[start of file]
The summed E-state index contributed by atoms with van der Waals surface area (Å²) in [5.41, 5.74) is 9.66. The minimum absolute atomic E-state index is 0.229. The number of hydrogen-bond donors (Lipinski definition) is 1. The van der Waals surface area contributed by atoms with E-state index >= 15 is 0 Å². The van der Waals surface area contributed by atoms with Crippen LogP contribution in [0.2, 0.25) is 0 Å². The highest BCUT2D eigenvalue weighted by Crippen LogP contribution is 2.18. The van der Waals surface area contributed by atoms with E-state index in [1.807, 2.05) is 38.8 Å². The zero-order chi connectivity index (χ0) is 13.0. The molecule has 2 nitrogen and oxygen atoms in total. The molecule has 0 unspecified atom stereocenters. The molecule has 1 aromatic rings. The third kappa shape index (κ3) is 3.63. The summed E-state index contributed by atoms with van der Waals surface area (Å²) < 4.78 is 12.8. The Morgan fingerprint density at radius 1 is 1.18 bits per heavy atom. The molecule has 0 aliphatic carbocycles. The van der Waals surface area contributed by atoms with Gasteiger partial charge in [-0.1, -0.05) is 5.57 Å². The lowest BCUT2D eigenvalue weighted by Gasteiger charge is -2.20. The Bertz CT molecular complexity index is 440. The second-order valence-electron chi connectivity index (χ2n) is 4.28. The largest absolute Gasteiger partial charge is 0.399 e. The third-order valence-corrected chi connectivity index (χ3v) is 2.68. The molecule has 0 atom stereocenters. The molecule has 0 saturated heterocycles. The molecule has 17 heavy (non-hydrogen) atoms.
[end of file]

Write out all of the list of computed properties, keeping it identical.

The summed E-state index contributed by atoms with van der Waals surface area (Å²) in [5.41, 5.74) is 9.66. The minimum absolute atomic E-state index is 0.229. The number of hydrogen-bond donors (Lipinski definition) is 1. The van der Waals surface area contributed by atoms with E-state index >= 15 is 0 Å². The van der Waals surface area contributed by atoms with Crippen LogP contribution in [0.2, 0.25) is 0 Å². The highest BCUT2D eigenvalue weighted by Crippen LogP contribution is 2.18. The van der Waals surface area contributed by atoms with E-state index in [1.807, 2.05) is 38.8 Å². The zero-order chi connectivity index (χ0) is 13.0. The molecule has 2 nitrogen and oxygen atoms in total. The molecule has 0 unspecified atom stereocenters. The molecule has 1 aromatic rings. The third kappa shape index (κ3) is 3.63. The summed E-state index contributed by atoms with van der Waals surface area (Å²) < 4.78 is 12.8. The Morgan fingerprint density at radius 1 is 1.18 bits per heavy atom. The molecule has 0 aliphatic carbocycles. The van der Waals surface area contributed by atoms with Gasteiger partial charge in [-0.1, -0.05) is 5.57 Å². The lowest BCUT2D eigenvalue weighted by Gasteiger charge is -2.20. The Bertz CT molecular complexity index is 440. The second-order valence-electron chi connectivity index (χ2n) is 4.28. The largest absolute Gasteiger partial charge is 0.399 e. The third-order valence-corrected chi connectivity index (χ3v) is 2.68. The molecule has 0 atom stereocenters. The molecule has 0 saturated heterocycles. The molecule has 17 heavy (non-hydrogen) atoms.